November 25, 2018
Scripture: Job 38:1-8
I. God speaks in suffering that He is sovereign over creation and evil.
A. The Lord answered Job out of the whirlwind (vs. 1). God spoke to Elijah in a still, small voice in 1 Kings 19. But there was no still, small voice for Job. God gave Job the full tornado treatment. Why? Because God had a message for Job: I am the sovereign God of the universe. I can do whatever I want, and no one and nothing can stop me. God is not angry with Job in vs. 2-3. Let’s remember what God said about Job in Job 1:8: “And the LORD said to Satan, ‘Have you considered my servant Job, that there is none like him on the earth, a blameless and upright man, who fears God and turns away from evil?” God’s opinion of Job’s character or his behavior have not changed since chapter 1.
B. But the words that Job spoke about God were without knowledge. So, God is now going to give Job an education about Himself. God speaks to Job about the world that He and He alone created. God questions Job about the earth in vs. 4-7, the sea in vs. 8-11, the morning in vs. 12-15, the world of the dead in vs. 16-18, light in vs. 19-21, snow in vs. 22-23, storms in vs. 24-27, rain in vs. 28-30, the constellations in vs. 31-33, and clouds in vs. 34-38. God does not answer Job’s questions about suffering by talking about His creation. Why? God has something far more important to give Job and to give us than answers to our questions. Knowledge of Himself. By asking these rhetorical questions God helps us to know how great He is.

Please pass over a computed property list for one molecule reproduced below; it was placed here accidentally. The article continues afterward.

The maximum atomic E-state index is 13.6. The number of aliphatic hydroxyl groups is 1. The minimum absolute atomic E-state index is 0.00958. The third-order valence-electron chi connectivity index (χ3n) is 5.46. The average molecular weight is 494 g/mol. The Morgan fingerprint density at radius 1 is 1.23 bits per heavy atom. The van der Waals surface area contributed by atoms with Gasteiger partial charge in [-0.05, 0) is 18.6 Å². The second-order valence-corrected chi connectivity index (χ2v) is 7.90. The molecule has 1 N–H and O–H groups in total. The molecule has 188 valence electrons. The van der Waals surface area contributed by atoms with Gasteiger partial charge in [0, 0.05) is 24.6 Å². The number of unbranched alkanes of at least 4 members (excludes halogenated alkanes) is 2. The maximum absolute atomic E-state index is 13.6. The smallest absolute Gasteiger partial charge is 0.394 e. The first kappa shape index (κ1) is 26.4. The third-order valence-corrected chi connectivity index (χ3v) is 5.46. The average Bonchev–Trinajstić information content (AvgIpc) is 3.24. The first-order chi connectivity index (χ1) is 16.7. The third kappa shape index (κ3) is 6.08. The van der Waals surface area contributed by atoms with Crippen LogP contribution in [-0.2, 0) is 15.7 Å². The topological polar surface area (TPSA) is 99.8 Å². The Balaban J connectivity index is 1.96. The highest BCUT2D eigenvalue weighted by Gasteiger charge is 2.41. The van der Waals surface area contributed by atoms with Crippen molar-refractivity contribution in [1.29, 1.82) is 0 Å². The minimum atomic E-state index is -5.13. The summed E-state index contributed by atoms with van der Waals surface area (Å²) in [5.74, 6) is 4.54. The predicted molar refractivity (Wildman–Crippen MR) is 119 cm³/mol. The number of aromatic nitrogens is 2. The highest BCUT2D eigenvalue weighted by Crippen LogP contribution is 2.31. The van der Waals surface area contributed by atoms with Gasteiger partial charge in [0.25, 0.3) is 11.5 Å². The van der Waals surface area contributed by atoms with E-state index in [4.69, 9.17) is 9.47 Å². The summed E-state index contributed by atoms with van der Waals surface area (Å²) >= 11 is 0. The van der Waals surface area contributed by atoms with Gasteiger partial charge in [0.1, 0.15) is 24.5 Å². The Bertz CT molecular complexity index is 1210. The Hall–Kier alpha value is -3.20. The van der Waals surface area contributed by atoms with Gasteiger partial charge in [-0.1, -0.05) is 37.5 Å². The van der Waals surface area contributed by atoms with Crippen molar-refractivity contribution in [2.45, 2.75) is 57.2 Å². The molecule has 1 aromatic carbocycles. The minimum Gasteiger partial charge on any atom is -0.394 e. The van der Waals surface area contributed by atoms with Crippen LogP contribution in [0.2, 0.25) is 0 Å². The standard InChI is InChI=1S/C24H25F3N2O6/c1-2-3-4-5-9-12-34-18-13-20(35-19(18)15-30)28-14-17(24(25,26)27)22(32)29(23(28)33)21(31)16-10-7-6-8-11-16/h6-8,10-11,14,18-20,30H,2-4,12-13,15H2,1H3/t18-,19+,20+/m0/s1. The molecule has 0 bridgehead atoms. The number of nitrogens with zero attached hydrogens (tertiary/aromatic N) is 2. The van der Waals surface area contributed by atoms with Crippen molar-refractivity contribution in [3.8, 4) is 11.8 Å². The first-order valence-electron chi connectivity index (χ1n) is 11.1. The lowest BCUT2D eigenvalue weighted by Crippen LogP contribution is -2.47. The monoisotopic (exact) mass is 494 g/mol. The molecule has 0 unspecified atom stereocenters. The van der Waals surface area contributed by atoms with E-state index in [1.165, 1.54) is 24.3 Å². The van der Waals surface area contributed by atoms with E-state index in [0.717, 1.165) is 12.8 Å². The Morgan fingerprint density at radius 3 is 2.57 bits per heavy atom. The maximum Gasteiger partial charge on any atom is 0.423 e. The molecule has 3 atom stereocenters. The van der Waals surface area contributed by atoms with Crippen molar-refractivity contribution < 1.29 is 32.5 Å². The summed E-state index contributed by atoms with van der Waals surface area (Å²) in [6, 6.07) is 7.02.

C. One thing we will see as God asks His questions is that He is sovereign over not just creation but also over evil. For example, verse 12 talks about how God is like a general who commands the morning to begin. And what happens every morning according to vs. 13? God shakes the wicked – the wicked who love darkness rather than light – out of the earth. Every day we get a preview of God’s judgment over evil. Every day we see what God will do in the future. Darkness will not last forever. It will be defeated just as sure as the sun rises every morning.
II. God speaks in suffering that He knows more than we do.
A. Beginning in vs. 22 we learn about what God is doing in the skies. God asks Job rhetorically in vs. 33, “Do you know the ordinances of the heavens? Can you establish their rule on the earth?” Again, the answer for Job and for us to this rhetorical question is, “No, God, I can’t. But you can.” God knows far more than we do. There is simply a lot about His world that we don’t know or understand. We like to think that we know just as much as God or even more than God. But the truth is only God understands and knows certain things. The truth is that even evil and suffering can serve the purposes and the glory of our great God. And the truth is that in some mysterious way even darkness is necessary to show forth the light of God’s goodness.
III. God speaks in suffering that He wants our trust more than anything else.
A. The rhetorical questions God asks reveal that God wants Job to know Him better. But if we can’t answer God’s questions, if we can’t understand all that God is doing, then what does God want? More than anything else God wants our trust. God wants us to say in our suffering, “God, I don’t understand what you are doing. But I do know enough to know that you are still good.”
Trust God in your suffering. He is still good.
The book of Job
Commentaries on Job by Francis Andersen and Christopher Ash